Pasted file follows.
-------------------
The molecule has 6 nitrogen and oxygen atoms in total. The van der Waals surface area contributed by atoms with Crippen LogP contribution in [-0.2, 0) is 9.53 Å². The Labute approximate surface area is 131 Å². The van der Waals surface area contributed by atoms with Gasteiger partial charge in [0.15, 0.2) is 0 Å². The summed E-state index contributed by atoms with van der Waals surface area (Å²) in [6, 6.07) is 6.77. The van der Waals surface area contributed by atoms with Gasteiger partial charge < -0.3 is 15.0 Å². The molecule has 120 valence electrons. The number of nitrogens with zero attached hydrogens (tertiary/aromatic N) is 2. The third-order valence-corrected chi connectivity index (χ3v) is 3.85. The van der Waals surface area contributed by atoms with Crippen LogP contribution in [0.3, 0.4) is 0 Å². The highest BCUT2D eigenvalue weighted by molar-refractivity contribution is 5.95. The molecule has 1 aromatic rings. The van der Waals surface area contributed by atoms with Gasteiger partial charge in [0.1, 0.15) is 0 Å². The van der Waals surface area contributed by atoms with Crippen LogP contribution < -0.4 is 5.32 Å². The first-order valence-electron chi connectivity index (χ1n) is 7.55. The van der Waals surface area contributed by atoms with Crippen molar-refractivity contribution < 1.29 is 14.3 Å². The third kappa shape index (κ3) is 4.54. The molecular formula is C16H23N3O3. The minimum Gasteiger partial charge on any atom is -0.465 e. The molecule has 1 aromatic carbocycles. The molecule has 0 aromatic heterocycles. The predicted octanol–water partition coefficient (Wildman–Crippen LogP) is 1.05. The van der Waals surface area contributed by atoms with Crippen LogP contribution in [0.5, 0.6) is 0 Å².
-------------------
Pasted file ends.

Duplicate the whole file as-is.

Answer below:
The molecule has 6 nitrogen and oxygen atoms in total. The van der Waals surface area contributed by atoms with Crippen LogP contribution in [-0.2, 0) is 9.53 Å². The Labute approximate surface area is 131 Å². The van der Waals surface area contributed by atoms with Gasteiger partial charge in [0.15, 0.2) is 0 Å². The summed E-state index contributed by atoms with van der Waals surface area (Å²) in [6, 6.07) is 6.77. The van der Waals surface area contributed by atoms with Gasteiger partial charge < -0.3 is 15.0 Å². The molecule has 120 valence electrons. The number of nitrogens with zero attached hydrogens (tertiary/aromatic N) is 2. The third-order valence-corrected chi connectivity index (χ3v) is 3.85. The van der Waals surface area contributed by atoms with Crippen LogP contribution in [0.3, 0.4) is 0 Å². The highest BCUT2D eigenvalue weighted by molar-refractivity contribution is 5.95. The molecule has 1 aromatic rings. The van der Waals surface area contributed by atoms with Gasteiger partial charge in [0.1, 0.15) is 0 Å². The van der Waals surface area contributed by atoms with Crippen LogP contribution < -0.4 is 5.32 Å². The first-order valence-electron chi connectivity index (χ1n) is 7.55. The van der Waals surface area contributed by atoms with Crippen molar-refractivity contribution < 1.29 is 14.3 Å². The third kappa shape index (κ3) is 4.54. The molecular formula is C16H23N3O3. The minimum Gasteiger partial charge on any atom is -0.465 e. The molecule has 1 aromatic carbocycles. The molecule has 0 aromatic heterocycles. The predicted octanol–water partition coefficient (Wildman–Crippen LogP) is 1.05. The van der Waals surface area contributed by atoms with Crippen LogP contribution in [0.5, 0.6) is 0 Å².